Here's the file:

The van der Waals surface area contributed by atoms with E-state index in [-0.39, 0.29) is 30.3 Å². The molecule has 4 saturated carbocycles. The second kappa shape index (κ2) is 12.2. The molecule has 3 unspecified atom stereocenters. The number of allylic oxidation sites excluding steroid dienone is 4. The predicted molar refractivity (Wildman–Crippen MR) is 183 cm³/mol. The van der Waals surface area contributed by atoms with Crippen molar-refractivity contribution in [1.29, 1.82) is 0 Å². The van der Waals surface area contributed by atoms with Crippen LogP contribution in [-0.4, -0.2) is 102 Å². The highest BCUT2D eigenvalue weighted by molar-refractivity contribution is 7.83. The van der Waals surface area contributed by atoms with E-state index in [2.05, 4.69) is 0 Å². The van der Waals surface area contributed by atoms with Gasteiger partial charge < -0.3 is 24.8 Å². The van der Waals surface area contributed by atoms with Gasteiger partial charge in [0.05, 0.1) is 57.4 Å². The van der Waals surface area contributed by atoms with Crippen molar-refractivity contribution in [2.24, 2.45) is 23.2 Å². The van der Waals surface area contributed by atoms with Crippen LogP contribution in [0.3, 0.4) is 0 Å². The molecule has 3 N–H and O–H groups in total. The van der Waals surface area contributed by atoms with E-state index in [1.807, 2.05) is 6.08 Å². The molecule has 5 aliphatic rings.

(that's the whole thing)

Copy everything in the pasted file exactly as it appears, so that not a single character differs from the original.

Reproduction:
The van der Waals surface area contributed by atoms with E-state index in [-0.39, 0.29) is 30.3 Å². The molecule has 4 saturated carbocycles. The second kappa shape index (κ2) is 12.2. The molecule has 3 unspecified atom stereocenters. The number of allylic oxidation sites excluding steroid dienone is 4. The predicted molar refractivity (Wildman–Crippen MR) is 183 cm³/mol. The van der Waals surface area contributed by atoms with Crippen molar-refractivity contribution in [1.29, 1.82) is 0 Å². The van der Waals surface area contributed by atoms with Crippen LogP contribution in [-0.4, -0.2) is 102 Å². The highest BCUT2D eigenvalue weighted by molar-refractivity contribution is 7.83. The van der Waals surface area contributed by atoms with E-state index in [2.05, 4.69) is 0 Å². The van der Waals surface area contributed by atoms with Gasteiger partial charge < -0.3 is 24.8 Å². The van der Waals surface area contributed by atoms with Gasteiger partial charge in [0.05, 0.1) is 57.4 Å². The van der Waals surface area contributed by atoms with Crippen molar-refractivity contribution in [2.24, 2.45) is 23.2 Å². The van der Waals surface area contributed by atoms with Crippen LogP contribution in [0.3, 0.4) is 0 Å². The molecule has 3 N–H and O–H groups in total. The van der Waals surface area contributed by atoms with E-state index in [1.807, 2.05) is 6.08 Å². The molecule has 5 aliphatic rings.